THIS POST IS THE SECOND IN OUR “BECOMING SUSTAINABLY DATA DRIVEN” SERIES. READ THE OTHER ENTRIES HERE:
- Step One: Acquiring the Data
- Step Two (YOU ARE HERE): Build Data Structures for Efficient and Flexible Consumption
- Step Three: Reporting, Dashboarding and Visualization in a Big Data World
- Step Four: Robust and Agile Advanced Analytics that Make a Difference
“To store or not to store, that is the question…”
Innovation is the driving force in the world of technology. Because of this, few technologies have remained unchanged over time. The relational database, however, is one extremely pervasive exception! An entire Information Management industry has been built around the definition, storage, and consumption of data based on relational databases and tables. While these technologies have improved significantly, they haven’t strayed very far from the basic concept first proposed in 1970.
While this industry has created immense value since 1970, the time has come to innovate and Big Data technologies are central to this creative destruction. Naturally, we can expect some resistance here: the world of data architects, who have been defining data structures, has remained relatively untouched as those who consume and store data have consistently had new tools to learn over the last 47 years.
Big Data technologies have brought us “schema-on-read”, which allows data to be stored in advance of its structure being known: in the Big Data world, one can iteratively define the structure of the data after storing it. This enables a much more agile approach that is one of the most cited reasons for organizations to move into the Big Data world. The idea is that “data architecture is a thing of the past” – the claim is that by using schema-on-read, you get to have your data without incurring the cost of figuring out how to store it! Could it be that we have finally found the elusive free lunch?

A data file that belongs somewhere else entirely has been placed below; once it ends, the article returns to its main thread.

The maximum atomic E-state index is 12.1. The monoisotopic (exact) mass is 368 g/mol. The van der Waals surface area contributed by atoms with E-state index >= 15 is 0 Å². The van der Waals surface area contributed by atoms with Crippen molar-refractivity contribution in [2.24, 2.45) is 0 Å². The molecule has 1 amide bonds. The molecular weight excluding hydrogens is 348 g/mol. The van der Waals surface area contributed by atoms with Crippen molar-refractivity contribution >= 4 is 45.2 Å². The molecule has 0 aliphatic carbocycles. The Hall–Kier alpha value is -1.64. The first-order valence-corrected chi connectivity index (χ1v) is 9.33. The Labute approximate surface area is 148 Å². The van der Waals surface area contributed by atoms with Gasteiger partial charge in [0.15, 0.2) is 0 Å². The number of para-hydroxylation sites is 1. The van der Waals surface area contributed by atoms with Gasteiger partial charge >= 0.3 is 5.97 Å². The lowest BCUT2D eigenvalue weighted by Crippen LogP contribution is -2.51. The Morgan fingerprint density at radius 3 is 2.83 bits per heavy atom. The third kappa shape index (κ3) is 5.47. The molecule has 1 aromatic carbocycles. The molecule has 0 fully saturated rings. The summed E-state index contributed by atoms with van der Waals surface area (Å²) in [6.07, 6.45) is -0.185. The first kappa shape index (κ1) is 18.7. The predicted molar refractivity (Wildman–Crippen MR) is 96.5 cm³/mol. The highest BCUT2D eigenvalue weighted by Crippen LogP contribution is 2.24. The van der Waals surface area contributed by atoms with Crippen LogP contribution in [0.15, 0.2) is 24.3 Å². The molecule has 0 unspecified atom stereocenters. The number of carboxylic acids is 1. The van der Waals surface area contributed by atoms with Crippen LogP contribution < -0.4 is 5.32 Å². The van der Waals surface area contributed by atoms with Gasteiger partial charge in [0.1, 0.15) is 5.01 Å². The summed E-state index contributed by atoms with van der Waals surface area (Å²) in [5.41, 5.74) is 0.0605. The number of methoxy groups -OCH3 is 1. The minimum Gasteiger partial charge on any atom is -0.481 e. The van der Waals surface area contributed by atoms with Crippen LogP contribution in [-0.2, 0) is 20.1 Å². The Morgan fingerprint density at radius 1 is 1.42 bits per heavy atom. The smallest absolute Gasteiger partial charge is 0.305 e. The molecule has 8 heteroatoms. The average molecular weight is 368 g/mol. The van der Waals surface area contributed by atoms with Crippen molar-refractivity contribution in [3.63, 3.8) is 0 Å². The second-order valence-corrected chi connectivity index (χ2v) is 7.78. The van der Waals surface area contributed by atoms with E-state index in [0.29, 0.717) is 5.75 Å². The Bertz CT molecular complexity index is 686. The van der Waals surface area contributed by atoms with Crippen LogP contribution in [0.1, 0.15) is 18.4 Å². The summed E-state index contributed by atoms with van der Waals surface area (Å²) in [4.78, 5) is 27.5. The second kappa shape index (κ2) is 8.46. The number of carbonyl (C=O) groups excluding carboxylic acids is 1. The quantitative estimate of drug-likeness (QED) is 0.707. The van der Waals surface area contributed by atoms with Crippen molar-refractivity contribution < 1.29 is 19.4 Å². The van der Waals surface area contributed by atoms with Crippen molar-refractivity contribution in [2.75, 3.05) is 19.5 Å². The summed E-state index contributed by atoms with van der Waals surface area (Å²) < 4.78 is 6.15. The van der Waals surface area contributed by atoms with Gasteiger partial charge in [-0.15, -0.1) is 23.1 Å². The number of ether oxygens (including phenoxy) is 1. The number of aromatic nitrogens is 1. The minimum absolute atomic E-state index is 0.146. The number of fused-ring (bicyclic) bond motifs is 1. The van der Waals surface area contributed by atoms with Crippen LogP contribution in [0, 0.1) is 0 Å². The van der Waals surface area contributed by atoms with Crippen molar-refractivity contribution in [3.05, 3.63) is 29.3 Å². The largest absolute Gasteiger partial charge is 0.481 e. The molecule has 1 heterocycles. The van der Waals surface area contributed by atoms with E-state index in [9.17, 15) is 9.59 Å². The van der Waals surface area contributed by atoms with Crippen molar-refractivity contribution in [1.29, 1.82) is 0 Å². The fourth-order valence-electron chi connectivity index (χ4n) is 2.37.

Not so fast! In my experience, the value proposition for data architecture is not often articulated by the leading practitioners of this field. This often contributes to the idea that data architecture is just a cost center and just takes too long. New users assume that with schema-on-read you can define your structures when you need to consume them, et voilà, instant results! In practice, this shortcut is not always feasible for two fundamental reasons: performance and cost. The performance of such an approach is often suspect, especially for large volumes. When one has many consumers of some shared data resource, it makes little sense to have every consumer incur the cost to define their own schema at consumption time; doing so can lead to drastic consequences from a data governance perspective as well. If you do this, are you sure you are interpreting the data in the same way if each consumer defines their own schema to consume data? Having said that, does it make sense to invest in fully defining a data model up front, before you know your consumption patterns?
“schema-on-read is not a silver bullet, and data architecture still has an important role to play.”
At Adastra, we recognize that agility is paramount and that working with a sense of urgency is essential for success in today’s business world. While we recognize and support the demise of up-front, big bang data architecture, schema-on-read is not a silver bullet, and data architecture still has an important role to play. Data architecture is about so much more than an up-front investment to define data structures that will be used to store data; it’s about understanding the data and its relationships and how these can be put together to generate insights. Ask yourself the following question: does it make sense to have each consumer spend time understanding the data and its relationships, only to throw away the fruit of all of this labour and have the next consumer perform the same (or very similar) work again?